As for hydrogen production and use having below-unity ERoEI, so do engines, so does electricity distribution, so does raising livestock, so does petroleum refining. There is always less energy in the delivered product than there was in the primary energy source. There will always be losses at every energy conversion; these can and should be reduced where it is cost-effective to do so (it almost always is very cost-effective) but they cannot be entirely eliminated, not from fossil fuel burning, not from food production, not from electricity generation and not from hydrogen manufacture.

27 03 2019
John Doyle

Here is an article on energy slaves which is pertinant to our problems
https://rielpolitik.com/2019/03/27/oiligarchy-the-energy-of-slaves-oil-as-religion-by-andrew-nikiforuk/

28 03 2019
Dennis Mitchell

If only.

28 03 2019
Norris Thomlinson

This is a great summary of why “renewables” aren’t a solution to the crises initiated by fossil fuels and the dominant industrial way of life. Right in line with the Stop Fossil Fuels project in which I’m participating. Thanks for reposting this!

29 03 2019
Jackson Howard

The OP makes really solid points.

I see renewables as a gigantic fossil energy battery that may help a softer landing down the line. Same goes for countries that will be able retain working nuclear plants for a while. The real “winners” will be the ones with high levels of Hydro.

Thin film solar cells can maybe be produced on solar energy, since it’s less energy hungry and material hungry than mono and poly. But industrial scale renewables ? I can’t see it happening, especially with increased weather disaster intensities that can likely wreck something like an offshore wind farm.
To make matter worse, if your nice industrial scale renewable gets partially wrecked, you get a major drain on available ressources since their costs are front-loaded. Losing a 25yr lifetime windfarm with 2.5yr payoff time every 10 years is certainly not going to be “sustainable”.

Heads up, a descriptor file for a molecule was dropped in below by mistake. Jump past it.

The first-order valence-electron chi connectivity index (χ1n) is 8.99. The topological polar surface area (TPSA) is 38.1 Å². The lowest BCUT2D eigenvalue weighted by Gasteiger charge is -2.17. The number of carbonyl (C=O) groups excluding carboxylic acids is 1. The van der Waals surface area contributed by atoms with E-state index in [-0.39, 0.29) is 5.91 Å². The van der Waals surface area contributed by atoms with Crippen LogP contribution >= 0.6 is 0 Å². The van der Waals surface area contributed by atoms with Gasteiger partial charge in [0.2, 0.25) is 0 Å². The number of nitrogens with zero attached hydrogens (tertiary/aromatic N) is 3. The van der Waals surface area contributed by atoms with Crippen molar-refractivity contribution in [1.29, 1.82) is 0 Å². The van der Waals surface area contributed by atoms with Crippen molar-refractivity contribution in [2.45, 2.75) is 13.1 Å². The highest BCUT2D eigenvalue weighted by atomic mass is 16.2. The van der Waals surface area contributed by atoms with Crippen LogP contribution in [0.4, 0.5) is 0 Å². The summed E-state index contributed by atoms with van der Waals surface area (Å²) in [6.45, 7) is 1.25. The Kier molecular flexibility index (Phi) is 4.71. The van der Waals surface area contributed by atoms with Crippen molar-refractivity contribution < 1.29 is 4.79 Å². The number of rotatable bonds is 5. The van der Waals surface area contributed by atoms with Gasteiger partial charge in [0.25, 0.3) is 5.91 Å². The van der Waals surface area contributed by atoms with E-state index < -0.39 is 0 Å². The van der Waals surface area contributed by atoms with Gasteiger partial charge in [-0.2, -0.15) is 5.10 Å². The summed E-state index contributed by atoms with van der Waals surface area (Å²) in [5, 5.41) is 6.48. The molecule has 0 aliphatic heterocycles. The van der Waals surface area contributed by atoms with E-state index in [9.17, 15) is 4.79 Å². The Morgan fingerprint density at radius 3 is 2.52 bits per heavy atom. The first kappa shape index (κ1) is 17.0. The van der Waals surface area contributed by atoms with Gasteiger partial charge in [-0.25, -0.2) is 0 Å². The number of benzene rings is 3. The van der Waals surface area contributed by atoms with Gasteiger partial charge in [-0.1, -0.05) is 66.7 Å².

I think that some countries could in principle make it work but that would require large scale investments *now* and the end point will still be nothing like a consumer economy.

In the end we know what a 1.5 ERoEI society looks like : medieval/renaissance era. We also know what a 50 ERoEI consumer society looks like. The question being : how does a 3-7 ERoEI ressource starved society facing climate change looks like ?

My bet is renaissance/early industrial with electric light and simple low power electronics/electrics. Most of the energy surplus will be sunk in battling climate change effects in non-failing states, certainly not in conspicuous consumption. Those who don’t or can’t will fail.

Because lets be real, climate change is going to be a major stone around our necks in a lower ERoEI world, one that will make keeping our collective heads over the water line really hard. I really doubt that an agrarian 1.5 ERoEI renaissance era society will have the energy surplus to deal with the effect of a +4°C warming.

30 03 2019
Jonathan Maddox

Very very hard to keep reading after “eventually, electricity will disappear altogether”. May as well say “eventually, the wheel will disappear altogether”. True enough, if/when intelligent life becomes extinct. I’d say that won’t be terribly long before the heat death of the universe.